Health-related quality of life does not differ between short-term, long-term and very long-term cancer survivors in the Swedish general population
Correspondence to: Department of Molecular Medicine and Surgery, Unit of Upper Gastrointestinal Research, Karolinska Institutet, Norra Stationsgatan 67, level 2, SE-171 76 Stockholm, Sweden. E-mail: email@example.com
Time since cancer diagnosis is rarely accounted for in population-based studies of health-related quality of life (HRQL) among cancer survivors. Therefore, this study aimed to assess the relationship between time since cancer diagnosis and impairments in HRQL among short-term, long-term and very long-term cancer survivors in the general population.
A cross-sectional population-based survey of 4910 Swedish adults aged 40–79 years was conducted between April and June 2008. Three hundred and nineteen cases of cancer were identified, and 4591 participants reported no cancer. Analysis of co-variance (95% confidence intervals), adjusting for age, gender, education, marital status and non-cancer co-morbidity, was performed to compare HRQL ratings, as measured by the European Organisation for Research and Treatment of Cancer QLQ-C30, between short-term (<5 years since diagnosis [YSD]), long-term (5–10 YSD) and very long-term (>10 YSD) cancer survivors, and with that of a no-cancer control group.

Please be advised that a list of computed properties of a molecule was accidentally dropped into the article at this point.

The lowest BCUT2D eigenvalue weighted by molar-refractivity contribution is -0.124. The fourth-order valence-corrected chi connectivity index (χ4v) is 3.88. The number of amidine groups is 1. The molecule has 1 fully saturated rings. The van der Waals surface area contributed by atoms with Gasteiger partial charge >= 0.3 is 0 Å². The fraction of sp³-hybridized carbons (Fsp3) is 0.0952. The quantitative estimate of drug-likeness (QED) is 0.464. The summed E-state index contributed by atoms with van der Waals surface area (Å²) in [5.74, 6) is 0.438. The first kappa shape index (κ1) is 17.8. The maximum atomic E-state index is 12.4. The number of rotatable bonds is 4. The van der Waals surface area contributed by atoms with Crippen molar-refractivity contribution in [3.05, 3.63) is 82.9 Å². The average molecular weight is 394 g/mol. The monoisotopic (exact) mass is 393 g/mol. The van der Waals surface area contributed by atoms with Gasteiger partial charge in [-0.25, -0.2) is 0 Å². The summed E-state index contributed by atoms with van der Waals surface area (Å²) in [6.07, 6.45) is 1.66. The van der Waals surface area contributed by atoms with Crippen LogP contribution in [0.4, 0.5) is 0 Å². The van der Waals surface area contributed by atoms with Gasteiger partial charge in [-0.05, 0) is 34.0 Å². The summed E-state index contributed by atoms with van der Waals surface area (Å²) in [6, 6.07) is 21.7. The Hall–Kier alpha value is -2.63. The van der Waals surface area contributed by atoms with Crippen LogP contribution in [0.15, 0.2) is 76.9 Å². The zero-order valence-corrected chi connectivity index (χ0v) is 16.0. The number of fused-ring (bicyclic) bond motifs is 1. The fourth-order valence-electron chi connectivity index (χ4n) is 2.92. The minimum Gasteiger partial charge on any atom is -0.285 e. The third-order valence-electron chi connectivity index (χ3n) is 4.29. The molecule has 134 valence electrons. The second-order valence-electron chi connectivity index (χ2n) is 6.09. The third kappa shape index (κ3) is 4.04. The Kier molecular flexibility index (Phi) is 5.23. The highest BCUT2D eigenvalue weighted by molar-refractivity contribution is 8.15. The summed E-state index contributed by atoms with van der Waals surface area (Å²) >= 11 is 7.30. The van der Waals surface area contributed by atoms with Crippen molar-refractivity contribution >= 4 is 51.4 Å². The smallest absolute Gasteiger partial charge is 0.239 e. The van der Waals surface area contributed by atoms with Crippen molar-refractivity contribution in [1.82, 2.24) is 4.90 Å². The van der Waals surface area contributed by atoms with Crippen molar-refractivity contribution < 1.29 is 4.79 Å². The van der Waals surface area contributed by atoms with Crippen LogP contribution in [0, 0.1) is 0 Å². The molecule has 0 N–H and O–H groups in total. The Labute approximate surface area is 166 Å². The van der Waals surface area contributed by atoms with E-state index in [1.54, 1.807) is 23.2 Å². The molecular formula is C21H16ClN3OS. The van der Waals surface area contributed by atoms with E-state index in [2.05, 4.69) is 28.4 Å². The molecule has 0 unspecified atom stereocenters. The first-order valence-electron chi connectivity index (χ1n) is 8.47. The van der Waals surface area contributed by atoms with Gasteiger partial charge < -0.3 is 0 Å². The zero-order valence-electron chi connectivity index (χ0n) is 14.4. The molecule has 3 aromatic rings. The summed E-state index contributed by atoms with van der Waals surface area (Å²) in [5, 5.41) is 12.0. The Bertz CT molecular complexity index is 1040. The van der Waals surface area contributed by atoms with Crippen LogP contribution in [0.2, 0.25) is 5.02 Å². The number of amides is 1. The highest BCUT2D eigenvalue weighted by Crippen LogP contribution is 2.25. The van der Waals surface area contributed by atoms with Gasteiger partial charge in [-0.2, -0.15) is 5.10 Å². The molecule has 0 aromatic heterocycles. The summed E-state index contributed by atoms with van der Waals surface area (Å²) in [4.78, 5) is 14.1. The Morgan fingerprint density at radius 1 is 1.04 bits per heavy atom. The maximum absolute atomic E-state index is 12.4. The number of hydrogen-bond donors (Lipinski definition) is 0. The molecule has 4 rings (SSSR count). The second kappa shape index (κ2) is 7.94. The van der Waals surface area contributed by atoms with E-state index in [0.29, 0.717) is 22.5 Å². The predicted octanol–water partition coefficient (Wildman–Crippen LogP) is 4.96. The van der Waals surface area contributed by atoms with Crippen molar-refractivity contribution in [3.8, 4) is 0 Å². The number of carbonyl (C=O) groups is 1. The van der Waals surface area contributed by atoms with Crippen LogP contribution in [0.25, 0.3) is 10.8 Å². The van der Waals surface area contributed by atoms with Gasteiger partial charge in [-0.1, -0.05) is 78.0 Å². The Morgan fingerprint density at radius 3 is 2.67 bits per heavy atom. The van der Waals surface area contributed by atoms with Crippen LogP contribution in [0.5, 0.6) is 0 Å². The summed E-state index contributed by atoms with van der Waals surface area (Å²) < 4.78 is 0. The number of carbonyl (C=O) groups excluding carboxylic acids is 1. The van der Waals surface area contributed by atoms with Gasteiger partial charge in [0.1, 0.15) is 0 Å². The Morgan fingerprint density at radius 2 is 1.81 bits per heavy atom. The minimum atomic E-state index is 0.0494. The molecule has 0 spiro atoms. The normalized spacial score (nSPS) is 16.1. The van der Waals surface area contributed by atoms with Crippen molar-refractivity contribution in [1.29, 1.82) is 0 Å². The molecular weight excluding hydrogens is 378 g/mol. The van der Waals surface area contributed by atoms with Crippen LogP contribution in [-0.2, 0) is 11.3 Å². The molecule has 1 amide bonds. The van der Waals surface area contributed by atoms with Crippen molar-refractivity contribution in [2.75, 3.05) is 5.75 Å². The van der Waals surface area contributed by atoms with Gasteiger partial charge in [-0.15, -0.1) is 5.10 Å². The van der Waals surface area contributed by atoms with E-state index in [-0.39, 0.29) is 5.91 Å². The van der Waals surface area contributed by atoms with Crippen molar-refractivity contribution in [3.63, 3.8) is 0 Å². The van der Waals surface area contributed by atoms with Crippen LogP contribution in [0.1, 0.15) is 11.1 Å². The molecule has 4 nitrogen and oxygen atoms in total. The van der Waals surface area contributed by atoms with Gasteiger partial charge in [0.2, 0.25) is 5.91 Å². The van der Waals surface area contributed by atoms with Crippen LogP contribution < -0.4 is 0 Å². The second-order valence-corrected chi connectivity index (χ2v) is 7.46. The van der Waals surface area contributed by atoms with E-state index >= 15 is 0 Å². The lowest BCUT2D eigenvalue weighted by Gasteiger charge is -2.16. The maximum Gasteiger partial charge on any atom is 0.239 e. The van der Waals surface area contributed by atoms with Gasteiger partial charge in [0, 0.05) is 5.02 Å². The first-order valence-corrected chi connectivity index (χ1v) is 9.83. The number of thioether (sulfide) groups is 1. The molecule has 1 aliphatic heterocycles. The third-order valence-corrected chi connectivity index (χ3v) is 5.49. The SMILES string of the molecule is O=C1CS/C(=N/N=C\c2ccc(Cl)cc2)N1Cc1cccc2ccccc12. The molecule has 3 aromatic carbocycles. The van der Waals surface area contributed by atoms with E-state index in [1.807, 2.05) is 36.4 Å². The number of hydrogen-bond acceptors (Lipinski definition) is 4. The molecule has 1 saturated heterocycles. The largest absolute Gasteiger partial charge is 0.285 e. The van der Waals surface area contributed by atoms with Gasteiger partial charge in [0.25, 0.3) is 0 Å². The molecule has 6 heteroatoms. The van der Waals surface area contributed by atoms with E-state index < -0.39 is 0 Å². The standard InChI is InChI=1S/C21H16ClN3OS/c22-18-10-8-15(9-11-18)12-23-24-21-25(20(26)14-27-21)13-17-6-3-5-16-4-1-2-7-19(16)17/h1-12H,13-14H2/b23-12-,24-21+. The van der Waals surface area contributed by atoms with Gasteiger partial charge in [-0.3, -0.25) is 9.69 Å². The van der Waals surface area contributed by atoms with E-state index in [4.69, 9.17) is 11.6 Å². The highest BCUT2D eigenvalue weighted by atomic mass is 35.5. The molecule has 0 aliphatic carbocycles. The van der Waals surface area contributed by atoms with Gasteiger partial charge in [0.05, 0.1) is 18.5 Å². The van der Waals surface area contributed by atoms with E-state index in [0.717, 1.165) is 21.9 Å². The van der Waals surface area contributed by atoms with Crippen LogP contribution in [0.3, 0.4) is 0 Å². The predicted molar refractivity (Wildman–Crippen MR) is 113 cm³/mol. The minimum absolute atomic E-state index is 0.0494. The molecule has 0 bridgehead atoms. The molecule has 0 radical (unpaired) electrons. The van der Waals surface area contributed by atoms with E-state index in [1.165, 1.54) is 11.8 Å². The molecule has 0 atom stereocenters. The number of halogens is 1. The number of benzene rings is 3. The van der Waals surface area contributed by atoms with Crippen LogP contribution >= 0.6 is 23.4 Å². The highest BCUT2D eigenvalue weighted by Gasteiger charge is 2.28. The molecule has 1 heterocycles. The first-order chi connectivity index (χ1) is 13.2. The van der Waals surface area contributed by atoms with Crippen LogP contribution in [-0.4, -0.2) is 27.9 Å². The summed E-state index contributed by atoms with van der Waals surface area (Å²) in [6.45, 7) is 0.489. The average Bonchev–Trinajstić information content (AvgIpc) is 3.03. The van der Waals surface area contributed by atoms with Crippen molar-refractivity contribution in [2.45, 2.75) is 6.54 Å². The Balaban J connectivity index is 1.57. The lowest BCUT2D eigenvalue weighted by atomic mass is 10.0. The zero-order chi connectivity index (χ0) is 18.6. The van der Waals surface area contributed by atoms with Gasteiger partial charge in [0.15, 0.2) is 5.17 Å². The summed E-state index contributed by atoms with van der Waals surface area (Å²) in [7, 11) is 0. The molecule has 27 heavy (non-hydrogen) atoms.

No significant differences were observed between the survivor groups across the HRQL scales, with the exception of fatigue and appetite loss, which were greater among the short-term survivors compared with the very long-term survivors. For the majority of the HRQL scales, ratings were significantly poorer in the short-term survivors compared with controls. Long-term survivors had significantly reduced global quality of life, physical function, social function and fatigue, compared with controls. Differences observed between groups were largely of limited clinical significance. HRQL of very long-term survivors did not differ from controls.
Although HRQL was similar between short-term, long-term and very long-term survivors, when compared with the background population, findings suggest that some functional impairments and symptoms are present even at 5–10 YSD. Copyright © 2012 John Wiley & Sons, Ltd.